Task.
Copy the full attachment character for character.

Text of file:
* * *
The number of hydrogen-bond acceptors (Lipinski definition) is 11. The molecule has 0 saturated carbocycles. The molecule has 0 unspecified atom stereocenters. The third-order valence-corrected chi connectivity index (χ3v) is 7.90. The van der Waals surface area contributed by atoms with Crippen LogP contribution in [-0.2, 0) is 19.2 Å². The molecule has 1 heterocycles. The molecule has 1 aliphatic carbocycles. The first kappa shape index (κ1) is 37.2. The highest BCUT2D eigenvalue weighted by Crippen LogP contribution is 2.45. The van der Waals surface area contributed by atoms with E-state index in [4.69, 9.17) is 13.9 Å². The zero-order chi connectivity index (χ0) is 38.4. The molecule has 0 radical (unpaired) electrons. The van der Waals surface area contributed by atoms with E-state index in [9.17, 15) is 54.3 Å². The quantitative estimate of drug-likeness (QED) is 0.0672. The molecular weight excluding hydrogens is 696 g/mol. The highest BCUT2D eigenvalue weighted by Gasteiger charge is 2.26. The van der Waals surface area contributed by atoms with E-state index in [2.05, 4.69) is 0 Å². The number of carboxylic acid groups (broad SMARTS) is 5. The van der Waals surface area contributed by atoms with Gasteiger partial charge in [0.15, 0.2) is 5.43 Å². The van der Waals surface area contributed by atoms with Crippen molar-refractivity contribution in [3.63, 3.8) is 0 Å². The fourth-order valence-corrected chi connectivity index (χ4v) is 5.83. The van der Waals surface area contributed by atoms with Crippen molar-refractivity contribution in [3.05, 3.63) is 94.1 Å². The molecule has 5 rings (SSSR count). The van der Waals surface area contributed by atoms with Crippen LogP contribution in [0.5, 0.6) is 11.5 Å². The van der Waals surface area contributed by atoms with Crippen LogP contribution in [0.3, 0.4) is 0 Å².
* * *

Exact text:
The number of hydrogen-bond acceptors (Lipinski definition) is 11. The molecule has 0 saturated carbocycles. The molecule has 0 unspecified atom stereocenters. The third-order valence-corrected chi connectivity index (χ3v) is 7.90. The van der Waals surface area contributed by atoms with Crippen LogP contribution in [-0.2, 0) is 19.2 Å². The molecule has 1 heterocycles. The molecule has 1 aliphatic carbocycles. The first kappa shape index (κ1) is 37.2. The highest BCUT2D eigenvalue weighted by Crippen LogP contribution is 2.45. The van der Waals surface area contributed by atoms with E-state index in [4.69, 9.17) is 13.9 Å². The zero-order chi connectivity index (χ0) is 38.4. The molecule has 0 radical (unpaired) electrons. The van der Waals surface area contributed by atoms with E-state index in [9.17, 15) is 54.3 Å². The quantitative estimate of drug-likeness (QED) is 0.0672. The molecular weight excluding hydrogens is 696 g/mol. The highest BCUT2D eigenvalue weighted by Gasteiger charge is 2.26. The van der Waals surface area contributed by atoms with E-state index in [2.05, 4.69) is 0 Å². The number of carboxylic acid groups (broad SMARTS) is 5. The van der Waals surface area contributed by atoms with Gasteiger partial charge in [0.15, 0.2) is 5.43 Å². The van der Waals surface area contributed by atoms with Crippen molar-refractivity contribution in [3.63, 3.8) is 0 Å². The fourth-order valence-corrected chi connectivity index (χ4v) is 5.83. The van der Waals surface area contributed by atoms with Crippen molar-refractivity contribution in [3.05, 3.63) is 94.1 Å². The molecule has 5 rings (SSSR count). The van der Waals surface area contributed by atoms with Crippen LogP contribution in [0.5, 0.6) is 11.5 Å². The van der Waals surface area contributed by atoms with Crippen LogP contribution in [0.3, 0.4) is 0 Å².